Iraq's parliament has approved last-minute changes to the draft constitution aimed at overcoming Sunni Arab objections.
Some Sunni leaders have called for a boycott of the referendum
The changes - agreed by representatives of the communities on Tuesday night - were endorsed without voting.
One Sunni party has said it will back the draft if MPs elected in the December elections can review it. Other Sunnis maintain their boycott.
On Saturday, Iraqis go to the polls to vote on the new constitution.
SUNNI CHARTER OBJECTIONS
Federalism, and forming of semi-autonomous regions
Terminology used to eradicate influence of former Baath regime
Structure of authority between presidency, parliament and government
At the end of the year, a committee will get together to have another look at the text of the constitution.
But the political deal-making is unlikely to bring a swift end to Iraq's long-running era of violence, the BBC's James Reynolds reports from Baghdad.
Attacks by insurgents continued on Wednesday when at least 30 people - mostly recruits looking for work - were killed by a suicide bomber in the northern town of Talafar.
It was the second major attack on the town in as many days. Up to 30 people were killed in Tuesday's attack on a crowded marketplace.
Parliament met to discuss the changes agreed by Sunni, Shia and Kurdish leaders during the three-day talks.
The proposed changes were read out by Humam Hamoudi, chairman of the committee charged with drafting the constitution.
"Since there was no objection after the reading of the modifications, we can consider it approved," he said.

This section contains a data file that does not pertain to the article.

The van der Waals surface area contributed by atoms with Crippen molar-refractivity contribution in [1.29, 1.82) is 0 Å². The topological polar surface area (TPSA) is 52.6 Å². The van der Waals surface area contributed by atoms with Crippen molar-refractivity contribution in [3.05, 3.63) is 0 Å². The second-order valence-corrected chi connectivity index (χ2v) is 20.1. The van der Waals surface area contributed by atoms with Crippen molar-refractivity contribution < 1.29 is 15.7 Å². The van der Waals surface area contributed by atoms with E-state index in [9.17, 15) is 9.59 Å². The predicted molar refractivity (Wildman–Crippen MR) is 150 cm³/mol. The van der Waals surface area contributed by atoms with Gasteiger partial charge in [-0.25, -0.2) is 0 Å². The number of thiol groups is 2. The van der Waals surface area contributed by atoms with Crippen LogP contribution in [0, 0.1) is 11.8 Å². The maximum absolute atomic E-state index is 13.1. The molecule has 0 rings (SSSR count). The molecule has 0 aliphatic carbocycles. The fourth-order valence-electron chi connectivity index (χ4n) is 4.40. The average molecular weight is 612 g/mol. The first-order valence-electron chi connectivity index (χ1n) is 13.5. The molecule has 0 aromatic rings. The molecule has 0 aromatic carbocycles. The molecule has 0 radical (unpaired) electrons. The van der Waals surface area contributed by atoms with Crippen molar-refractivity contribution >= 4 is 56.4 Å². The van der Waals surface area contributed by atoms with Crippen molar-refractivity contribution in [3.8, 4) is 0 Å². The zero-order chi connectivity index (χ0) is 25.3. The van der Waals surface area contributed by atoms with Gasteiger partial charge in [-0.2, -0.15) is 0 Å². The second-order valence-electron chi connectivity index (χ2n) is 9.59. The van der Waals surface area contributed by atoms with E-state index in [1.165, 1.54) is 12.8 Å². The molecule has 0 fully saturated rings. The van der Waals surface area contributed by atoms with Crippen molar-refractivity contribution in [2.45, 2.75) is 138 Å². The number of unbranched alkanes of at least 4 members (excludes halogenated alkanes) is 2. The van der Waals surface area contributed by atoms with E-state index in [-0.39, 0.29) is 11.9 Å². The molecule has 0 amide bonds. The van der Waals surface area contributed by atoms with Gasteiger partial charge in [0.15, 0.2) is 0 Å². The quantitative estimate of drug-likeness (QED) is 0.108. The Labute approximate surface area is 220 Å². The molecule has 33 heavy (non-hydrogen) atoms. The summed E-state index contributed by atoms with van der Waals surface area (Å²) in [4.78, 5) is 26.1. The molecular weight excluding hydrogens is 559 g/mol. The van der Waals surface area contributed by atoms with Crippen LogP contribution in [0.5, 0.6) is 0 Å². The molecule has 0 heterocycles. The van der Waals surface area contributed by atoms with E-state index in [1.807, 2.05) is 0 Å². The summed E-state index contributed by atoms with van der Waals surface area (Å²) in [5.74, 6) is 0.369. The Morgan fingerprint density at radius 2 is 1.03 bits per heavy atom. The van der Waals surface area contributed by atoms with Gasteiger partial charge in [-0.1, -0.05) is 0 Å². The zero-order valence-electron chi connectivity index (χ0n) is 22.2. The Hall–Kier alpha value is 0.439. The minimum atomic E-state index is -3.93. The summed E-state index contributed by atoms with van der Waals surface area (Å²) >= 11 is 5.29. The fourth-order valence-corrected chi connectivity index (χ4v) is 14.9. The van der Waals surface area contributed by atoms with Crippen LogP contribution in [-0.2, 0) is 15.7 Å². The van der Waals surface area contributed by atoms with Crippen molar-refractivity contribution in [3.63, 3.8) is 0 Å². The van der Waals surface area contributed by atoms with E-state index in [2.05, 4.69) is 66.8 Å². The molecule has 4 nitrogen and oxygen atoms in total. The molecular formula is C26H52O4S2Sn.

Among the key additions to the 139-article draft constitution are:
- Article 1 that reads: "This constitution is a guarantee for the unity of Iraq."
- Article 4 that reads: "The federal and official organisations in the Kurdistan region use the Arabic language and the Kurdish language as the official languages."
- Article 131 that reads: "Just being a member of the Baath Party is not grounds for prosecution and any [former] member is treated equally before the law and has all protections of the law."
"There is no excuse for Arab Sunnis to boycott the vote now that we have responded to all their demands and suggestions," Iraqi President Jalal Talabani said at a televised news conference after Tuesday's talks.
Sunni leaders fear the current proposals would lead the country to split into a Kurdish north and Shia south, depriving the Sunnis of access to the country's oil resources.
Earlier, one of the main Sunni parties, Iraqi Islamic party, said Tuesday's agreement meant they could call on their supporters to back the constitution.
Attacks have increased ahead of Saturday's referendum
But other Sunnis maintained their call for a boycott.
If voters in just three of Iraq's 18 provinces muster a two-thirds majority against the constitution, it will fail.
The Sunnis are dominant in four provinces and so therefore effectively hold a power of veto if they vote together.
However, correspondents say it will be difficult to attain such a vote and it is likely the constitution will be approved.